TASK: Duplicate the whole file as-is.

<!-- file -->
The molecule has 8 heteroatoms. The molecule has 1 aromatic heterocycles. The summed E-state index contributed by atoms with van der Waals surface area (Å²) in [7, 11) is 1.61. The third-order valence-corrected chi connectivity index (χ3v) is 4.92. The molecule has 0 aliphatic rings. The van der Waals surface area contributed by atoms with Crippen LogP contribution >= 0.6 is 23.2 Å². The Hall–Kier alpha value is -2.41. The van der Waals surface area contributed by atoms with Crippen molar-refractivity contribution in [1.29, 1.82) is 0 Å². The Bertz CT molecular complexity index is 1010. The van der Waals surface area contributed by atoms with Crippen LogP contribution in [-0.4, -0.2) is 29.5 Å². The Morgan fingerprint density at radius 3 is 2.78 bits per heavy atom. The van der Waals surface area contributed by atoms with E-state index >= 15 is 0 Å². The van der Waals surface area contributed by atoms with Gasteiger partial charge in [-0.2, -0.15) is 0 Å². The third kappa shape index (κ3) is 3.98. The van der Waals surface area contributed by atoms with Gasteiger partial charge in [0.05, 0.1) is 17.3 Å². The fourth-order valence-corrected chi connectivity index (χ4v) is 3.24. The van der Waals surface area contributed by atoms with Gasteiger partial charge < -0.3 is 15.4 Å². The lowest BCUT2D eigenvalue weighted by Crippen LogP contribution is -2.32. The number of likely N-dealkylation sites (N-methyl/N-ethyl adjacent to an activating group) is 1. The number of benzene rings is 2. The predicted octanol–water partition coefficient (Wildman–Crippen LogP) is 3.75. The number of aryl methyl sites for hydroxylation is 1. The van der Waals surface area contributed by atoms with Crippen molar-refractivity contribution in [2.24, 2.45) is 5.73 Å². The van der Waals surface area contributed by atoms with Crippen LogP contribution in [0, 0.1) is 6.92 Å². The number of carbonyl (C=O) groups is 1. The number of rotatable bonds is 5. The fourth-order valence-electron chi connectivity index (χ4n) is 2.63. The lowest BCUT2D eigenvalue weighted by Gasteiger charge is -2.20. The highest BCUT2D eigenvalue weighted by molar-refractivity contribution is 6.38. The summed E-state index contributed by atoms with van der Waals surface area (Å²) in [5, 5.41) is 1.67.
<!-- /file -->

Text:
The molecule has 8 heteroatoms. The molecule has 1 aromatic heterocycles. The summed E-state index contributed by atoms with van der Waals surface area (Å²) in [7, 11) is 1.61. The third-order valence-corrected chi connectivity index (χ3v) is 4.92. The molecule has 0 aliphatic rings. The van der Waals surface area contributed by atoms with Crippen LogP contribution >= 0.6 is 23.2 Å². The Hall–Kier alpha value is -2.41. The van der Waals surface area contributed by atoms with Crippen molar-refractivity contribution in [1.29, 1.82) is 0 Å². The Bertz CT molecular complexity index is 1010. The van der Waals surface area contributed by atoms with Crippen LogP contribution in [-0.4, -0.2) is 29.5 Å². The Morgan fingerprint density at radius 3 is 2.78 bits per heavy atom. The van der Waals surface area contributed by atoms with E-state index >= 15 is 0 Å². The van der Waals surface area contributed by atoms with Gasteiger partial charge in [-0.2, -0.15) is 0 Å². The third kappa shape index (κ3) is 3.98. The van der Waals surface area contributed by atoms with Gasteiger partial charge in [0.05, 0.1) is 17.3 Å². The fourth-order valence-corrected chi connectivity index (χ4v) is 3.24. The van der Waals surface area contributed by atoms with Gasteiger partial charge < -0.3 is 15.4 Å². The lowest BCUT2D eigenvalue weighted by Crippen LogP contribution is -2.32. The number of likely N-dealkylation sites (N-methyl/N-ethyl adjacent to an activating group) is 1. The number of benzene rings is 2. The predicted octanol–water partition coefficient (Wildman–Crippen LogP) is 3.75. The number of aryl methyl sites for hydroxylation is 1. The van der Waals surface area contributed by atoms with Crippen molar-refractivity contribution in [2.24, 2.45) is 5.73 Å². The van der Waals surface area contributed by atoms with Crippen LogP contribution in [0, 0.1) is 6.92 Å². The number of carbonyl (C=O) groups is 1. The number of rotatable bonds is 5. The fourth-order valence-electron chi connectivity index (χ4n) is 2.63. The lowest BCUT2D eigenvalue weighted by Gasteiger charge is -2.20. The highest BCUT2D eigenvalue weighted by molar-refractivity contribution is 6.38. The summed E-state index contributed by atoms with van der Waals surface area (Å²) in [5, 5.41) is 1.67.